The Babylon Bee Tricks Trump, But He Isn't First Politician to Believe Satire Sites

President Trump frequently rails against "fake news," but this morning he retweeted a piece of satire--actual fake, made-up news--from a satirical site about Twitter shutting down over reporting on Joe Biden, which he apparently believed to be real. However, he's hardly the first politician to fall prey to fictional stories written humorously.

Donald Trump
President Donald Trump speaks at a news conference in September, 2020. Drew Angerer/Getty

The story in question ran with a headline: "Twitter Shuts Down Entire Network To Slow Spread Of Negative Biden News." The story seemed plausible enough to the president, who retweeted it with the caption: "Wow, this has never been done in history. This includes his really bad interview last night. Why is Twitter doing this. Bringing more attention to Sleepy Joe & Big T."

Twitter Shuts Down Entire Network To Slow Spread Of Negative Biden News via @TheBabylonBee Wow, this has never been done in history. This includes his really bad interview last night. Why is Twitter doing this. Bringing more attention to Sleepy Joe & Big T

— Donald J. Trump (@realDonaldTrump) October 16, 2020

He later clarified in a follow-up tweet that when he wrote "Big T," he was referring to "Big Tech" and not himself.

Of course, Twitter never did any such thing, though it did experience a major outage yesterday. The story came from The Babylon Bee, a conservative, satirical news site that frequently makes light of Democrats and liberal views. The Bee is quite similar in style and tone to the more popular site The Onion, which pokes fun of both political parties--as well as pop culture, general society, etc.--though perhaps leans a little more toward the left.

The Onion was founded in 1988 and reached national prominence in the late 1990s. During that time, it's tricked a fair share of legitimate news outlets, including The New York Times, Fox News, and ESPN. Politicians have also believed Onion stories and shared them around, like Trump did with The Babylon Bee.

In 2012, Louisiana Congressman John Fleming posted on his Facebook page The Onion story "Planned Parenthood Opens $8 Billion Abortionplex." The Republican House Representative was furious about what he thought was a real news story, writing, "Seriously, $8 billion?! "Abortionplex?!"

A year earlier, The Onion published a story about Congress taking a group of schoolchildren hostage. It promoted the story on Twitter with fake breaking-news alerts about "screams and gunfire heard inside Capitol building," and the "Capitol building being evacuated." This led to the U.S. Capitol Police investigating the tweets and issuing an official press release about its findings.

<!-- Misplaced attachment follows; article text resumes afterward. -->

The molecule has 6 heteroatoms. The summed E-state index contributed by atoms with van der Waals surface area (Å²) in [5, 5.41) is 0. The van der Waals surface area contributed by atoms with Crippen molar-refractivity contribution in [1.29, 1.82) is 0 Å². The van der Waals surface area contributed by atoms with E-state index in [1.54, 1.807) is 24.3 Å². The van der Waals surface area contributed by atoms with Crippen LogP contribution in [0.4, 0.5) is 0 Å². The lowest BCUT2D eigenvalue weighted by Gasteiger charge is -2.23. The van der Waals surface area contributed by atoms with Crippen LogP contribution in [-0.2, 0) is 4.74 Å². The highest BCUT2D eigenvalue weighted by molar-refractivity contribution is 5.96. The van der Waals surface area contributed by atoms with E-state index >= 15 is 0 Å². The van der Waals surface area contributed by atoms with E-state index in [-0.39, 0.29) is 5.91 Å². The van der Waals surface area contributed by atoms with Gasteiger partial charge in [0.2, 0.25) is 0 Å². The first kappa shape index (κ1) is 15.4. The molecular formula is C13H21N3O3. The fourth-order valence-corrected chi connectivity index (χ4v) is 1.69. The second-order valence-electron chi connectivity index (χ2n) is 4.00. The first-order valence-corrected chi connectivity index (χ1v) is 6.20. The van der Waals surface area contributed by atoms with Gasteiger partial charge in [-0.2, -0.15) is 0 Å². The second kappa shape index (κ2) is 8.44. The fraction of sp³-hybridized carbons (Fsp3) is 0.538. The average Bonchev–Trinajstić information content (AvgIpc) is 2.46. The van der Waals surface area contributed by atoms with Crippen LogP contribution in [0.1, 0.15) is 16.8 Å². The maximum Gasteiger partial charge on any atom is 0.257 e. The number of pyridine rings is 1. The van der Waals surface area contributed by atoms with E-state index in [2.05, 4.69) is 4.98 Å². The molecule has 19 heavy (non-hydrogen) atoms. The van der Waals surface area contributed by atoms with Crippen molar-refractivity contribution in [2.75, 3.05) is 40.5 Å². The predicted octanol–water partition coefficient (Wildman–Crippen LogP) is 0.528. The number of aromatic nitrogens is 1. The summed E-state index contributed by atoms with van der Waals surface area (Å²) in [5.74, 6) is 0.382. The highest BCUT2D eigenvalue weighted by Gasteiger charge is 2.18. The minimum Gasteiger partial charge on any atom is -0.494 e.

In March 2014, the Vice Mayor of Maricopa Arizona, Ed Farrell, apologized after sharing a fake obituary on his Facebook page from The Onion that read: "Fred Phelps, Man Who Forever Stopped March Of Gay Rights, Dead At 84."

In September 2018, Serbian president Aleksandar Vučić made a statement to express his condolences to families about the death of two workers on the Belgrade Waterfront construction site. He noted that "in Serbia, there are proportionally a lot less accidents in dangerous jobs, such as construction...I read some data. Did you know that, in America, every ten seconds one window washer dies doing his job?" He was referring to The Onion story: "Study: Every 10 Seconds A Skyscraper Window Washer Falls To His Death."

In October of 2019, Musa Hassan, the former Inspector-General of the Royal Malaysian Police, received scrutiny when he tweeted a demand that The Onion deny its story about "CIA Issues Posthumous Apology After New Evidence Clears Osama Bin Laden Of Involvement In 9/11 Attacks."

The Onion is not the only satirical site that has fooled officials, though. The fake site Christian Times reported that the "'Tens of Thousands' of Fraudulent Clinton Votes Found in Ohio Warehouse" in 2016. This caused the Franklin County, Ohio, board of elections to investigate the claim and announce it as untrue and Ohio's secretary of state, Jon Husted, to issue a statement to deny the story.

Politicians are just people, though, and plenty of everyday citizens believe stories pasted around social media from fake sites or from comedic bits they see on TV. The Conversation US, a network of nonprofit media outlets, did a study last year that found an alarming amount of people believed headlines from The Onion and The Babylon Bee were real, and a journal in 2009 found many conservatives believed that Stephen Colbert, when he was doing his overly patriotic character on Comedy Central's Colbert Report, was being serious.

Strangely, Trump retweeted a story from The Babylon Bee just this past summer. "He does know it's satire," the site's editor in chief, Kyle Mann, told The New York Times in an interview published earlier this week. "We are assured." However, shortly after Trump tweeted out a Bee story this morning that he seemingly thought was real, the satirical publication quickly trolled him. Its headline today read: "President Trump Declares The Babylon Bee His Most-Trusted News Source."